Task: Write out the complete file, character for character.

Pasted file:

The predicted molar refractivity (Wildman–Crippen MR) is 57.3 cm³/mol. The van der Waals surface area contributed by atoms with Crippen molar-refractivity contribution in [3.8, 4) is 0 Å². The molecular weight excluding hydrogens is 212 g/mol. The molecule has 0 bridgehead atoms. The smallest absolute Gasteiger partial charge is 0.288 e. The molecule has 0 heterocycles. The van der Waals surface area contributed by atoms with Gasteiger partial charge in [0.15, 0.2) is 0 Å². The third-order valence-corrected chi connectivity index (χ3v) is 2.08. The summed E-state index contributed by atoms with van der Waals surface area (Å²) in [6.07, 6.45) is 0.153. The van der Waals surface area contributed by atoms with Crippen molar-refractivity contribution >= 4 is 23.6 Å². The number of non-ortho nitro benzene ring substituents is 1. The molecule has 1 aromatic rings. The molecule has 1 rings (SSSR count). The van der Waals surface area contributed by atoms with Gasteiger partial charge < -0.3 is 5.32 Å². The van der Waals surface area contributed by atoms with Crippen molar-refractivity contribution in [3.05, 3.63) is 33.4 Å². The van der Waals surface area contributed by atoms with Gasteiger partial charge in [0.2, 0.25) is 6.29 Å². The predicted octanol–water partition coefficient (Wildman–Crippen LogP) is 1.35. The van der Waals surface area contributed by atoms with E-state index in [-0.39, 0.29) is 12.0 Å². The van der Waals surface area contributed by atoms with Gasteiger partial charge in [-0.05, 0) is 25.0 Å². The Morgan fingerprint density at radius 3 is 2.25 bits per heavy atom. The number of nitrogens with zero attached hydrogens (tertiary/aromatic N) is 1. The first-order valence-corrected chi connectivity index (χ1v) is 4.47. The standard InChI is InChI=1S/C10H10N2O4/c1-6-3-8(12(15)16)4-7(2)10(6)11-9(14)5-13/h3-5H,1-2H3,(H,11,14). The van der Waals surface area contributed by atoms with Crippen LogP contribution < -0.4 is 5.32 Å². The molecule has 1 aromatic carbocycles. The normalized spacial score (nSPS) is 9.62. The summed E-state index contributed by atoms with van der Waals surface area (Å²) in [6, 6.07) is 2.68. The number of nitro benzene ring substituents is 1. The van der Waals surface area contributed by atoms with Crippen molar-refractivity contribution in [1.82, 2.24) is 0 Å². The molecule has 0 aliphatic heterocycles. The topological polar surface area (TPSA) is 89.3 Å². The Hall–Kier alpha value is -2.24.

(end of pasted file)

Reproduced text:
The predicted molar refractivity (Wildman–Crippen MR) is 57.3 cm³/mol. The van der Waals surface area contributed by atoms with Crippen molar-refractivity contribution in [3.8, 4) is 0 Å². The molecular weight excluding hydrogens is 212 g/mol. The molecule has 0 bridgehead atoms. The smallest absolute Gasteiger partial charge is 0.288 e. The molecule has 0 heterocycles. The van der Waals surface area contributed by atoms with Gasteiger partial charge in [0.15, 0.2) is 0 Å². The third-order valence-corrected chi connectivity index (χ3v) is 2.08. The summed E-state index contributed by atoms with van der Waals surface area (Å²) in [6.07, 6.45) is 0.153. The van der Waals surface area contributed by atoms with Crippen molar-refractivity contribution >= 4 is 23.6 Å². The number of non-ortho nitro benzene ring substituents is 1. The molecule has 1 aromatic rings. The molecule has 1 rings (SSSR count). The van der Waals surface area contributed by atoms with Gasteiger partial charge < -0.3 is 5.32 Å². The van der Waals surface area contributed by atoms with Crippen molar-refractivity contribution in [3.05, 3.63) is 33.4 Å². The van der Waals surface area contributed by atoms with Gasteiger partial charge in [0.2, 0.25) is 6.29 Å². The predicted octanol–water partition coefficient (Wildman–Crippen LogP) is 1.35. The van der Waals surface area contributed by atoms with E-state index in [-0.39, 0.29) is 12.0 Å². The van der Waals surface area contributed by atoms with Gasteiger partial charge in [-0.05, 0) is 25.0 Å². The Morgan fingerprint density at radius 3 is 2.25 bits per heavy atom. The number of nitrogens with zero attached hydrogens (tertiary/aromatic N) is 1. The first-order valence-corrected chi connectivity index (χ1v) is 4.47. The standard InChI is InChI=1S/C10H10N2O4/c1-6-3-8(12(15)16)4-7(2)10(6)11-9(14)5-13/h3-5H,1-2H3,(H,11,14). The van der Waals surface area contributed by atoms with Crippen LogP contribution < -0.4 is 5.32 Å². The molecule has 1 aromatic carbocycles. The normalized spacial score (nSPS) is 9.62. The summed E-state index contributed by atoms with van der Waals surface area (Å²) in [6, 6.07) is 2.68. The number of nitro benzene ring substituents is 1. The van der Waals surface area contributed by atoms with Crippen molar-refractivity contribution in [1.82, 2.24) is 0 Å². The molecule has 0 aliphatic heterocycles. The topological polar surface area (TPSA) is 89.3 Å². The Hall–Kier alpha value is -2.24.